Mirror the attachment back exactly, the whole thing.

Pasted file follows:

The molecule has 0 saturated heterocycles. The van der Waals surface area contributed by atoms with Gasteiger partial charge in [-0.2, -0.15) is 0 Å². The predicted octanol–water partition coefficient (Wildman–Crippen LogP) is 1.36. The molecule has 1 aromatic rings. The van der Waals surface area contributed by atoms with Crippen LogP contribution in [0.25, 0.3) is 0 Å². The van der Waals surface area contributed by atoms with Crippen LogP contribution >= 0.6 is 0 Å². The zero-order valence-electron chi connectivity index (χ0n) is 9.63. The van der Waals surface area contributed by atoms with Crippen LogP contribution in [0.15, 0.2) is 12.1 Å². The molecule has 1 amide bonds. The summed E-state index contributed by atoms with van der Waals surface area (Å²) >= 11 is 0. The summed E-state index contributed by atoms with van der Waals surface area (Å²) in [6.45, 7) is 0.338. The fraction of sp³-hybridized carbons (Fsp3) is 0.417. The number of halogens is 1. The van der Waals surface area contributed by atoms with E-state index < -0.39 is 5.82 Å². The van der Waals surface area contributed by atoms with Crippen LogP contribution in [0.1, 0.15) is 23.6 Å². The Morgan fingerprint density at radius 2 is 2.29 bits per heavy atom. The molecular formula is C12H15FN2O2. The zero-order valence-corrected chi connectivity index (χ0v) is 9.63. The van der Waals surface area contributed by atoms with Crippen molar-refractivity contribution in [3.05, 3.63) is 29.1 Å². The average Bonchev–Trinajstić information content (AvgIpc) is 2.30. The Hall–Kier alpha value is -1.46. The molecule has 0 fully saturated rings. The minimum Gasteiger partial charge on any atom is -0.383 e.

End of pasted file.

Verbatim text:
The molecule has 0 saturated heterocycles. The van der Waals surface area contributed by atoms with Gasteiger partial charge in [-0.2, -0.15) is 0 Å². The predicted octanol–water partition coefficient (Wildman–Crippen LogP) is 1.36. The molecule has 1 aromatic rings. The van der Waals surface area contributed by atoms with Crippen LogP contribution in [0.25, 0.3) is 0 Å². The van der Waals surface area contributed by atoms with Crippen LogP contribution >= 0.6 is 0 Å². The zero-order valence-electron chi connectivity index (χ0n) is 9.63. The van der Waals surface area contributed by atoms with Crippen LogP contribution in [0.15, 0.2) is 12.1 Å². The molecule has 1 amide bonds. The summed E-state index contributed by atoms with van der Waals surface area (Å²) >= 11 is 0. The summed E-state index contributed by atoms with van der Waals surface area (Å²) in [6.45, 7) is 0.338. The fraction of sp³-hybridized carbons (Fsp3) is 0.417. The number of halogens is 1. The van der Waals surface area contributed by atoms with E-state index < -0.39 is 5.82 Å². The van der Waals surface area contributed by atoms with Crippen LogP contribution in [0.1, 0.15) is 23.6 Å². The Morgan fingerprint density at radius 2 is 2.29 bits per heavy atom. The molecular formula is C12H15FN2O2. The zero-order valence-corrected chi connectivity index (χ0v) is 9.63. The van der Waals surface area contributed by atoms with Crippen molar-refractivity contribution in [3.05, 3.63) is 29.1 Å². The average Bonchev–Trinajstić information content (AvgIpc) is 2.30. The Hall–Kier alpha value is -1.46. The molecule has 0 fully saturated rings. The minimum Gasteiger partial charge on any atom is -0.383 e.